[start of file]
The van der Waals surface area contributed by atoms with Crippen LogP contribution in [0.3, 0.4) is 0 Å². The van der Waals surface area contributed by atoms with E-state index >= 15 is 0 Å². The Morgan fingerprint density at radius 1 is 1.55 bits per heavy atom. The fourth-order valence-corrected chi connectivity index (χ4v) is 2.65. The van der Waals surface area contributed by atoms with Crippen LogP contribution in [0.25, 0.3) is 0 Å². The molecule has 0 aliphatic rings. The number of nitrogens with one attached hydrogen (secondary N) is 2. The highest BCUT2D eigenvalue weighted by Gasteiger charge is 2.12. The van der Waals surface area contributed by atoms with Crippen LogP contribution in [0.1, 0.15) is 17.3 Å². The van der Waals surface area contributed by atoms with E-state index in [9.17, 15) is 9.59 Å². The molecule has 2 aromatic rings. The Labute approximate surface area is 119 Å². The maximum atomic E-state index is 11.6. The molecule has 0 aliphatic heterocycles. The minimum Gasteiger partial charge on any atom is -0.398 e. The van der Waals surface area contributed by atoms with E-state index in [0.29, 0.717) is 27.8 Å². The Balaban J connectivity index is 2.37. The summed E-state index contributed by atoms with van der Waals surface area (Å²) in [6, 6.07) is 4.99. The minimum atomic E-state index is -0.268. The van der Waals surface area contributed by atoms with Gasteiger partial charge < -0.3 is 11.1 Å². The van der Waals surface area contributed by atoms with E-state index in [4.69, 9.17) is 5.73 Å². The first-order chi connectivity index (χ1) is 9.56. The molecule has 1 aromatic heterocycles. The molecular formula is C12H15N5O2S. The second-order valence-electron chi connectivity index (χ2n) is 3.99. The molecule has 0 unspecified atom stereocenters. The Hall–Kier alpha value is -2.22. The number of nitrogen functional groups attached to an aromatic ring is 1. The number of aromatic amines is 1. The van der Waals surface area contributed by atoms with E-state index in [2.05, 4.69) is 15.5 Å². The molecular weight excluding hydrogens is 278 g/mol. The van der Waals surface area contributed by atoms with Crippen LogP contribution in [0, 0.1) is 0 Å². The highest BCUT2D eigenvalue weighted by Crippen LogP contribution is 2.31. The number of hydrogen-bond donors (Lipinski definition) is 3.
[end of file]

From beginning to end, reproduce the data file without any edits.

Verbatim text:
The van der Waals surface area contributed by atoms with Crippen LogP contribution in [0.3, 0.4) is 0 Å². The van der Waals surface area contributed by atoms with E-state index >= 15 is 0 Å². The Morgan fingerprint density at radius 1 is 1.55 bits per heavy atom. The fourth-order valence-corrected chi connectivity index (χ4v) is 2.65. The van der Waals surface area contributed by atoms with Crippen LogP contribution in [0.25, 0.3) is 0 Å². The molecule has 0 aliphatic rings. The number of nitrogens with one attached hydrogen (secondary N) is 2. The highest BCUT2D eigenvalue weighted by Gasteiger charge is 2.12. The van der Waals surface area contributed by atoms with Crippen LogP contribution in [0.1, 0.15) is 17.3 Å². The van der Waals surface area contributed by atoms with E-state index in [9.17, 15) is 9.59 Å². The molecule has 2 aromatic rings. The Labute approximate surface area is 119 Å². The maximum atomic E-state index is 11.6. The molecule has 0 aliphatic heterocycles. The minimum Gasteiger partial charge on any atom is -0.398 e. The van der Waals surface area contributed by atoms with E-state index in [0.29, 0.717) is 27.8 Å². The Balaban J connectivity index is 2.37. The summed E-state index contributed by atoms with van der Waals surface area (Å²) in [6, 6.07) is 4.99. The minimum atomic E-state index is -0.268. The van der Waals surface area contributed by atoms with Gasteiger partial charge < -0.3 is 11.1 Å². The van der Waals surface area contributed by atoms with E-state index in [4.69, 9.17) is 5.73 Å². The first-order chi connectivity index (χ1) is 9.56. The molecule has 1 aromatic heterocycles. The molecular formula is C12H15N5O2S. The second-order valence-electron chi connectivity index (χ2n) is 3.99. The molecule has 0 unspecified atom stereocenters. The Hall–Kier alpha value is -2.22. The number of nitrogen functional groups attached to an aromatic ring is 1. The number of aromatic amines is 1. The van der Waals surface area contributed by atoms with E-state index in [2.05, 4.69) is 15.5 Å². The molecular weight excluding hydrogens is 278 g/mol. The van der Waals surface area contributed by atoms with Crippen LogP contribution in [0, 0.1) is 0 Å². The highest BCUT2D eigenvalue weighted by Crippen LogP contribution is 2.31. The number of hydrogen-bond donors (Lipinski definition) is 3.